Testing started just yesterday but Mercedes already made plenty of headlines. The German-based team earned the spotlight through a never-before-seen steering wheel device, which had fellow F1 teams and FIA officers questioning its compliance with the technical regulations.
As it later emerged, its name is DAS, which stands for Dual Axis Steering.
Video footage from Barcelona shows how Hamilton would push away the steering wheel at the corners and pull it towards himself on the straights. It turned out to be a mechanical trick with the aim of changing the alignment of the front wheels, in order to favour a more even tyre heating by striking a compromise between adjusting car balance and looking after the tyres.
Auto Motor und Sport spoke to Racing Point’s technical director Andy Green, who dug deeper into the secrets of this mysterious system.
“As far as we can see on the video, this device is part of the steering. The regulations only state that the driver may change the position of the front wheels with the steering. How and where is not exactly specified”
Hence, the engineering department of the Silver Arrows seems to have outdone the rules once again, having taken full advantage of yet another grey area. Further inspections and analyses conducted by the FIA have stated the legality of such device, which might be banned from 2021 onwards.
Green revealed that it requires a 6-month period of design and projecting. Moreover, it might not be too smart of a move from rival engineers to try and copy it, as it would affect the entire chassis and a radical change woud become inevitable.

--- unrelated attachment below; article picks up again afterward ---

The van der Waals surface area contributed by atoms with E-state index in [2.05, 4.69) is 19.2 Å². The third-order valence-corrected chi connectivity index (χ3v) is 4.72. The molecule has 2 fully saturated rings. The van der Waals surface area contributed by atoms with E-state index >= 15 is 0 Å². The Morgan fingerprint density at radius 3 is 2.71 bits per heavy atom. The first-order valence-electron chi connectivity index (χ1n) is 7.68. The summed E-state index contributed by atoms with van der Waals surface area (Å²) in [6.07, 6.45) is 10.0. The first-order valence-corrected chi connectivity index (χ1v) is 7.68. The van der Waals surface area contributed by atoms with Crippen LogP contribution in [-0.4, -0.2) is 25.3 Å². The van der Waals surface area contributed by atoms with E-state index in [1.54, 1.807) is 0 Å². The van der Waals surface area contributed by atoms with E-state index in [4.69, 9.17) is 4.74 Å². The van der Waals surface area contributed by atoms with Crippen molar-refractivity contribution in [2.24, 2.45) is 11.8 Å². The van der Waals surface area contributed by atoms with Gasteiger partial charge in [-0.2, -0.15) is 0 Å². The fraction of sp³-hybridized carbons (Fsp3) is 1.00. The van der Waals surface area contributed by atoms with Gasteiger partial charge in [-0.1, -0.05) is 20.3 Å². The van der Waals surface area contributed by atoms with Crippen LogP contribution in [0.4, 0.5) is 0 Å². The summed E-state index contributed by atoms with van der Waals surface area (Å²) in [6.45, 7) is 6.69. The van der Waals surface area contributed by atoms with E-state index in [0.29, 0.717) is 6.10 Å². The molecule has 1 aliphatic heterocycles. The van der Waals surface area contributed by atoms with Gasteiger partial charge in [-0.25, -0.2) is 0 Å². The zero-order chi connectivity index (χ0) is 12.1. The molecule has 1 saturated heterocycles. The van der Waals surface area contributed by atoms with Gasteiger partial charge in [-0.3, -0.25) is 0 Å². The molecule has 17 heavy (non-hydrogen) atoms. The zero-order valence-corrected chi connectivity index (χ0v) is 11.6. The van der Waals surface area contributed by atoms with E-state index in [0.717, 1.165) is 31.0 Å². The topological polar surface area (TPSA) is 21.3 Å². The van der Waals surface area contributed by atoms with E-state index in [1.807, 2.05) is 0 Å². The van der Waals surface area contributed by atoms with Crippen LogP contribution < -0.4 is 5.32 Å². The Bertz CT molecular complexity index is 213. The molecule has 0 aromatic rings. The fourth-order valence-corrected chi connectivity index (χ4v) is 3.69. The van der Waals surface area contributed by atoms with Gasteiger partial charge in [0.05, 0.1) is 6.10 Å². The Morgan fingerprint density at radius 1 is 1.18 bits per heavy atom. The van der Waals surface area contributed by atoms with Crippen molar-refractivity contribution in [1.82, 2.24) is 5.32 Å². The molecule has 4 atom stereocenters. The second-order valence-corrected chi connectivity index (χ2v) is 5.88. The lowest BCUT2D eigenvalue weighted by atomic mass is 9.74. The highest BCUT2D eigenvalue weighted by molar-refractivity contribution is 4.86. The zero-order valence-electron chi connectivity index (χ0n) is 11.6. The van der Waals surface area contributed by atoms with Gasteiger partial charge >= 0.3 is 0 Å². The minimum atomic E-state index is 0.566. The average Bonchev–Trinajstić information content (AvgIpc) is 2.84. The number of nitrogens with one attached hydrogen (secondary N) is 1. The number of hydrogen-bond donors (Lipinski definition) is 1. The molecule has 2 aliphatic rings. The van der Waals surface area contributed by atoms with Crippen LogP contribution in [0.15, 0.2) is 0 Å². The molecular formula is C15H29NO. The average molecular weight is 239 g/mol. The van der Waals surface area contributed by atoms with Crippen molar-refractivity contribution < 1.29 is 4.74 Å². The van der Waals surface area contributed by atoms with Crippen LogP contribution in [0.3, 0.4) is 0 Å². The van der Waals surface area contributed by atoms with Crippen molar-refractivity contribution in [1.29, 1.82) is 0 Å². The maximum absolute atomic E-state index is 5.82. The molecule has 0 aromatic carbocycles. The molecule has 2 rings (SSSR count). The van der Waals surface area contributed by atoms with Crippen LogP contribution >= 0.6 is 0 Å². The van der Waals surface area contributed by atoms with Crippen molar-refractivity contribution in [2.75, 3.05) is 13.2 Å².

While Ferrari and Red Bull evaluate this thorny dilemma, Mercedes might have found the light at the end of the tunnel by coming up with an original trick to counter its tyre issues and take it to the next level.
“It will be of particular benefit on circuits with long straights” stated pundit Mark Huges on F1.com as he elaborated on the characteristics of Mercedes’ trailblazing and game-changing solution.
James Allison regarded the DAS as 'a novel idea' while speaking to the media on Thursday, adding that "it introduces an extra dimension to the steering, to the driver, that we hope will be useful during the year".
As for its legality, the Briton addressed the issue by revealing that it isn't news to the FIA. "It's something that we have been talking to them about for some time. The rules are pretty clear about what is permitted on steering system, and we're pretty confident that it matches all of these requirements".